Editorial Feature

Using Perovskite in Spintronic Devices


Mobile phones, computers and other electronic devices use silicon transistors to control the flow of electrical current, but as devices get smaller these transistors are expected to function in smaller areas, to the point that they will no longer work as expected.

Spintronics, however, could solve the problem. It uses the spin of an electron itself to carry information in binary; electrons have their own spin orientation relative to the nucleus that can be aligned in two directions, up or down. This means they are capable of carrying information in larger quantities than current devices.

But making spintronic devices is difficult, explains Sarah Li, assistant professor in the Department of Physics and Astronomy at the University of Utah: "It's a device that people always wanted to make, but there are big challenges in finding a material that can be manipulated and, at the same time, have a long spin lifetime."

Li and her team have discovered that organic-inorganic hybrid perovskites may be capable of advancing electronics to the next level. Perovskites have already found scientific fame for being amazingly efficient at converting sunlight into electricity.

"It's unbelievable. A miracle material," says Z. Valy Vardeny, distinguished professor in the Department of Physics and Astronomy, whose lab studies perovskite solar cells. "In just a few years, solar cells based on this material are at 22% efficiency. And now it has this spin lifetime property. It's fantastic."

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Perovskite is an unlikely candidate for spintronics; its chemical composition includes a heavy element inorganic frame. While the heavy atom allows for easier manipulation of the electron spin, it was presumed it would have a short spin lifetime.

"Most people in the field would not think that this material has a long spin lifetime. It's surprising to us, too," says Li. "We haven't found out the exact reason yet. But it's likely some intrinsic, magical property of the material itself."

Adding spin to traditional electronics means that you can process exponentially more information than using them classically, based on more or less charge. Vardeny explains: “With spintronics, not only have you enormously more information, but you're not limited by the size of the transistor. The limit in size will be the size of the magnetic moment that you can detect, which is much smaller than the size of the transistor nowadays.”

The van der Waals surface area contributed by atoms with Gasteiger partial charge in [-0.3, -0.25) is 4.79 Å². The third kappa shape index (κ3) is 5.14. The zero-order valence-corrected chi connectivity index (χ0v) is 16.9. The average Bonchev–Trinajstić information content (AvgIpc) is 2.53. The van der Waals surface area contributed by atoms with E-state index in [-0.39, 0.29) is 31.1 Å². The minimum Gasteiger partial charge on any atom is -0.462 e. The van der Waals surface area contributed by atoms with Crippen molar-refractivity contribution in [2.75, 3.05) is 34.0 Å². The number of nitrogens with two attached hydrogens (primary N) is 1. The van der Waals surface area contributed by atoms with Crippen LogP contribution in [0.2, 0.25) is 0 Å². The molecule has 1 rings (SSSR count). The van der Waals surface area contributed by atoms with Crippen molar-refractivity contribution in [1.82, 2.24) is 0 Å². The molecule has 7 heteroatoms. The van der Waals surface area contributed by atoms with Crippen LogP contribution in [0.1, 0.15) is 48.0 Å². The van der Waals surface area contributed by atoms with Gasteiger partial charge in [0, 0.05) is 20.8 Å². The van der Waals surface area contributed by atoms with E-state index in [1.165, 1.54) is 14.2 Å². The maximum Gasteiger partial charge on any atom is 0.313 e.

Li’s team conducted an experiment to tune the spin of the electron. First, they formed a thin film from the hybrid perovskite methyl-ammonium lead iodine (CH3NH3PbI3) and placed it in front of an ultrafast laser that shoots very short light pulses 80 million times a second, making them the first to use light to set the electron's spin orientation and observe the spin precession in this material.

Next, the laser was split into two beams; the first one hit the film to set the electron spin in the desired direction. The second beam bends through a series of mirrors before striking the perovskite film at increasing time intervals to measure how long the electron held the spin in the prepared direction.

The perovskite has a surprisingly long spin lifetime - up to nanosecond, the researchers found. The spin flipped many times during one nanosecond, which means lots of information can be easily stored and manipulated during that time. Next, the researchers tested how well they could manipulate the spin with a magnetic field.

"The spin is like the compass. The compass spins in this magnetic field perpendicular to that compass, and eventually it will stop spinning," says Li. "Say you set the spin to 'up,' and you call that 'one': when you expose it to the magnetic field, the spin changes direction. If it rotated 180 degrees, it changes from one to zero. If it rotated 360 degrees, it goes from one to one."

The researchers found that they could rotate the spin more than 10 turns by exposing the electron to different strengths of magnetic field.

The potential for this material is enormous, says Vardeny. It could process data faster and increase random-access memory: “I'm telling you, it's a miracle material".


University of Utah

Image Credit: Shutterstock.com/DmitriyRybin

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